Guest review by Russell Gooding
David Bronstein. His classic book Zurich International Chess Tournament 1953,and the average club player.
In 1953 David Bronstein was already a proven world class chess player. Only two years previously - following a candidate's playoff against his lifelong friend Isaac Boleslavski - he had drawn a most dramatic match for the world title.
Bronstein's result against Mikhail Botvinnik (having been a point ahead with two games to play) proved beyond doubt that the new dynamism of the younger generation of Soviet players was at least the equal of the scientific and precision methods typified by the play of the then world champion.
Throughout his career Bronstein has graced the game with many magnificent ideas and innumerable wonderful games. If you have yet to see the 1955 Gothenburg Interzonal game against the eternal Candidates runner up (Paul Keres) you have truly missed an opportunity to expand your chess horizons. That game was played near to the peak of David's creative talent. Some 20 years later aged over 50 he was still capable of producing a beautiful finale against the then world junior champion Kaplan at Hastings 1975/6 (seek this game out also *).
* Incidentally both marvellous games are given in Bronstein's hugely entertaining biography 'The Sorcerer's Apprentice'.
Notwithstanding the above though. The greatest debt owed by the chess community to this most remarkable and imaginative of competitors will probably be reserved for his incredible annotations following the 1953 double round robin Candidates tournament. Bronstein himself played and shared second play in the event tied with Keres and Reshevski behind Vassily Smyslov - who went on to challenge Botvinnik for the world title.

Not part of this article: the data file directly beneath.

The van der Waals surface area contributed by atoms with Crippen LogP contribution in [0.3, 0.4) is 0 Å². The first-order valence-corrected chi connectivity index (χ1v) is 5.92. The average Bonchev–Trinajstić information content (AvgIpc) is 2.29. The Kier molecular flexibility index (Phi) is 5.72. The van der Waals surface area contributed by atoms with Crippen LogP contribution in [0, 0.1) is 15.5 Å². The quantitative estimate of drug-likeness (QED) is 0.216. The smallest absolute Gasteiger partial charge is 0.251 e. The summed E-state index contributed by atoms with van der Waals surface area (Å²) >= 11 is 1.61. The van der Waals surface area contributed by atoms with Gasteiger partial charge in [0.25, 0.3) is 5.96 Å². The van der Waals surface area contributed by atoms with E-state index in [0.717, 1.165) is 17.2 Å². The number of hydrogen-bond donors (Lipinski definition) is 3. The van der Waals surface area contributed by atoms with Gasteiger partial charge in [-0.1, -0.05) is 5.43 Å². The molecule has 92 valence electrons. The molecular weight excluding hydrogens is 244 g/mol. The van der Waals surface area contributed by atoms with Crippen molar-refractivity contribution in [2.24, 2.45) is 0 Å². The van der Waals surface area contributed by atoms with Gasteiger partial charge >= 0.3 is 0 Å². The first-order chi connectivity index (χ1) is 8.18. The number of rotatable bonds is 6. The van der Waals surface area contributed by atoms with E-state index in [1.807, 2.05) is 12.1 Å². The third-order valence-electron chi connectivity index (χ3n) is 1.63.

Though the event produced many brilliant games. It is most memorable for the revolutionary style Bronstein chose to adopt in his tournament book of the event.
David made a conscious decision to 'explain' chess to the average player. Certainly his annotations contain variations, alternatives and even much tactical depth. Most important of all though it was clear that he set out to ensure that a raft of high quality Grandmaster games became at least partly comprehensible to all standards of players. His efforts have been rightly acknowledged as equally applicable for club players right up to the GM level. Boris Spassky once commented 'The author is present in its pages'. This is clearly apparent in the warmth, generosity and wonder at the creative achievements of his peers.
This period (1950's) was a rich one in terms of chess development. The new wave of players post war had begun a revolution in the way the game was played. Indeed this style was to evolve onward and be further refined some years later by messrs M Tal, R Fischer and G Kasparov. It was however to Bronstein and his ilk that initial credit must justly be attributed.
Bronstein (along with others such as Taimanov, Boleslavski and Najdorf) was largely responsibly for a re-evaluation of various set-ups (most notable the Kings Indian, Nimzo-Indian and Sicilian) during this time. The transformation in these systems from opening to middle game had previously been underestimated.
It was during and just after this tournament that these ideas were to be shaped into the formidable systems they have become. Do not however assume that Bronstein was simply a super openings analyst. It is for his clarity of thought and creative handling of the intricacies of the next phase of the game (the middle game) that this book has become justly famed for.
Favourite Games/Annotations Taimanov-Najdorf, Keres-Reshevski and Averbakh-Kotov - sensational stand outs amongst tens of great games.
The average player who reads and digests the comments in this book and in doing so learns naught would do well to give up chess and try another game say Mah Jong - with sincere apologies to C.S Howell and his comments on the classic game Reti-Alekhin Baden Baden 1924.
Available in English translation from Dover books at #10.95.